March 18, 2011
By Howard Cohen
Photo by Dean Snowden for KISSonline

You can take Kiss out of the arenas, but you can’t take the arena show out of Kiss.

The veteran, face-painted hard rock band scaled down its stage show a bit to fit its thunderous act into the 5,000-seat Hard Rock Live at the Seminole Hard Rock Hotel & Casino near Hollywood Thursday night. Still, the volume of its music and the plentiful pyrotechnics packed enough wattage to delight an all-ages crowd.

In fact, one might have checked the calendar on their smart phone because Kiss drew so many pre-teens and their parents who dressed in Kiss face paint and, in many cases, full Kiss regalia, one might think it was 1979 again.

Given the already surreal manufactured reality of the colorful Seminole grounds, it almost felt like stepping onto the set of the Kiss Meets the Phantom of the Park movie with hundreds of big and little Kiss extras.

“We don’t usually get to play places this small,” lead singer Paul Stanley screamed after Kiss opened its two-hour concert with a newer headbanger, Modern Day Delilah, from its return-to-form 2009 album, Sonic Boom.

“Makes us feel we’re back in the old days,” he continued, “so we’re going to play old classic stuff.”

Stanley, 59, then led his Kiss founding partner Gene Simmons and replacement members Tommy Thayer and Eric Singer into a set heavy on songs from the first eponymous Kiss album in early 1974 like Cold Gin, Black Diamond and Firehouse, a simple, but effective rocker that still ends with piercing fire alarms and spinning red lights.

Other oldies included Let Me Go, Rock and Roll, 100,000 Years, Detroit Rock City and the standard ‘70s bathroom break the guitar and drum solos following Thayer’s lead on Shock Me. However, Kiss always keeps these instrumental passages interesting given that the lead guitarist’s instrument belches fireworks and the drummer cues explosions in the rafters. The solos mercifully ended before they wore out their welcome.

The one sign that this wasn’t your parents’ Kiss could be found in Stanley’s voice which no longer is quite the pliable, effortlessly operatic instrument it once was in the 1970s and 1980s. Decades of screaming songs in their original high keys have worn Stanley’s voice to the nub on newer material like the anthemic Say Yeah, ‘80s numbers like Crazy, Crazy Nights (a surprise, and welcome addition to the setlist) and the 1977 Kiss classic, Love Gun. On that audience favorite, Stanley’s patchy vocals were nicely and wisely augmented with some helpful vocal fills from drummer Singer.

Curiously, though, as the show went on toward its exciting hit-heavy encore set, Stanley’s voice seemed to gain strength and smooth out a little. He sounded pretty good on the disco-era smash, I Was Made for Loving You, which actually requires vocal range and he nailed it quite well. Stanley, the group’s indefatigable cheerleader, also brought it home good and hard on the terrific Lick It Up, Shout It Out Loud and the closing Rock and Roll All Nite.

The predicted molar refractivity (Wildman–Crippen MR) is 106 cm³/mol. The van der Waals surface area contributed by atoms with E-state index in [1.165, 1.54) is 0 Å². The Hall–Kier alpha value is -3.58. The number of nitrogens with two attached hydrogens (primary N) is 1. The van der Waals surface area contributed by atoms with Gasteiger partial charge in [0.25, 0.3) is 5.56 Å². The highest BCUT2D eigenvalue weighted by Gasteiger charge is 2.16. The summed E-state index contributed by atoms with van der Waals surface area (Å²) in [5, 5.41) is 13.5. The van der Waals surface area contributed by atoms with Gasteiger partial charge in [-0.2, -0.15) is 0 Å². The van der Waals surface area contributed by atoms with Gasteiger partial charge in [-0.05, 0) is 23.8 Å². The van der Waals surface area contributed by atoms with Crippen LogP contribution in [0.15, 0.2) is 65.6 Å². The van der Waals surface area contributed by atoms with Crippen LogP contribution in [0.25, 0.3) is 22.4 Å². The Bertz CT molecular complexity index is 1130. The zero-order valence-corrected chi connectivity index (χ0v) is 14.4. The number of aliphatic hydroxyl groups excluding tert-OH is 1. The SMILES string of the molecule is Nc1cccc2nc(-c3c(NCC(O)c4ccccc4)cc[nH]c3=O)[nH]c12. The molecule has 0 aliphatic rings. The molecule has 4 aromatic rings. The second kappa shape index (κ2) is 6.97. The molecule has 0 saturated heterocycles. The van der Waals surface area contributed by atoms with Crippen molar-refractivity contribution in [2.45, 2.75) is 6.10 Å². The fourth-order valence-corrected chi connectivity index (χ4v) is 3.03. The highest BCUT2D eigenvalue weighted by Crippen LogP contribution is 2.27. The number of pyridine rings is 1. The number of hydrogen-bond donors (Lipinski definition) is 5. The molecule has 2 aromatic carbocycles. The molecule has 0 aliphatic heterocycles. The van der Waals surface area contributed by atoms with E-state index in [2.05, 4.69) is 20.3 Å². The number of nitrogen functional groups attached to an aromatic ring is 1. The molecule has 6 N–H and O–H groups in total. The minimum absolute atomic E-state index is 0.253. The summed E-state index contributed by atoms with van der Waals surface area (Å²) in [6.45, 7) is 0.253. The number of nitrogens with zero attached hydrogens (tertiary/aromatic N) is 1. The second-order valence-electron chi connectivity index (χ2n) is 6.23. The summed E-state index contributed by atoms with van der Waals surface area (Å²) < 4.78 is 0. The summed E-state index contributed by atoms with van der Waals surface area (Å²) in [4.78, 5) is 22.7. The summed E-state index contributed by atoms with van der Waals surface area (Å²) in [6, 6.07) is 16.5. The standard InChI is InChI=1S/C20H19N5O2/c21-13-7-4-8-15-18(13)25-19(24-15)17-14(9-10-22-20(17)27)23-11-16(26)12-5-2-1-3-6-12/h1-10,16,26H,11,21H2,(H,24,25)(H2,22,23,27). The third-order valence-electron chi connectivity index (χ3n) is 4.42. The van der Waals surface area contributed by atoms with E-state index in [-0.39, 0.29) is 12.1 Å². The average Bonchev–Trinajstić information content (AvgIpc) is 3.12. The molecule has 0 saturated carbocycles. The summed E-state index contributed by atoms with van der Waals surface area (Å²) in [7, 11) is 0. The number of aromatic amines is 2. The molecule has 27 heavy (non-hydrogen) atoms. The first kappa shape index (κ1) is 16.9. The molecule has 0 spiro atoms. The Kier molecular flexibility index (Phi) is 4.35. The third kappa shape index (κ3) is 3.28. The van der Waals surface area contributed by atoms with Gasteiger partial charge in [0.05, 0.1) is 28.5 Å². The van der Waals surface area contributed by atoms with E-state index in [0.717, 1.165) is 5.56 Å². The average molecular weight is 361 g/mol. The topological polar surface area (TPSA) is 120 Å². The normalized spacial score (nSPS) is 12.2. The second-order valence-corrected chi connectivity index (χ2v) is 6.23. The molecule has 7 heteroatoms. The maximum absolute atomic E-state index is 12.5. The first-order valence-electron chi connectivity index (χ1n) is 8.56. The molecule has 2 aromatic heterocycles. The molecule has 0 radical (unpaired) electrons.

Simmons, 61, whose songs aren’t pitched so high, sounded remarkably well preserved on his growling signature tunes, Calling Dr. Love, Deuce and I Love It Loud.

Time, and the Kabuki demon makeup, have been kind to Simmons. He hasn’t lost a step. His fire breathing and blood spewing shtick still can make you feel 14 again.

The only difference with this venue’s show is that Simmons couldn’t do his usual God of Thunder fly up into the rafters act and the concert’s staging was flat and simple until the finale when he and Thayer rose on lifts as a confetti machine sent a blizzard over fans and Independence Day-worthy fireworks exploded all around the band.

Kiss could make better use of its other two characters, however. This is still the Paul and Gene Show, perhaps fair since they are the individuals who kept Kiss alive over the years as guitarists and drummers came and went, but Kiss have gems in Thayer and Singer. The latter, now in Peter Criss’ original cat makeup and a more muscular rock drummer than his ‘70s predecessor, nicely sang the group’s one ballad, the lovely Beth, in acoustic form and handled his leads on the driving Black Diamond with vigor.

Thayer only had the Shock Me set piece but he reproduced Ace Frehley’s leads on guitar throughout the night and should have been given more time in the lead vocal spotlight, perhaps on more of Frehley’s tunes or, better yet, his fine contribution to Sonic Boom, When Lightning Strikes.

Above all, given the theatrical limitations in a non-arena show, Kiss’ music had to carry the load and what this performance revealed is that the influential Kiss catalog has aged well, its energy and hooks can still excite young and old, and the snobbish bean counters at the Rock and Roll Hall of Fame really are clueless and remiss for ignoring Kiss’ considerable contribution to rock and roll.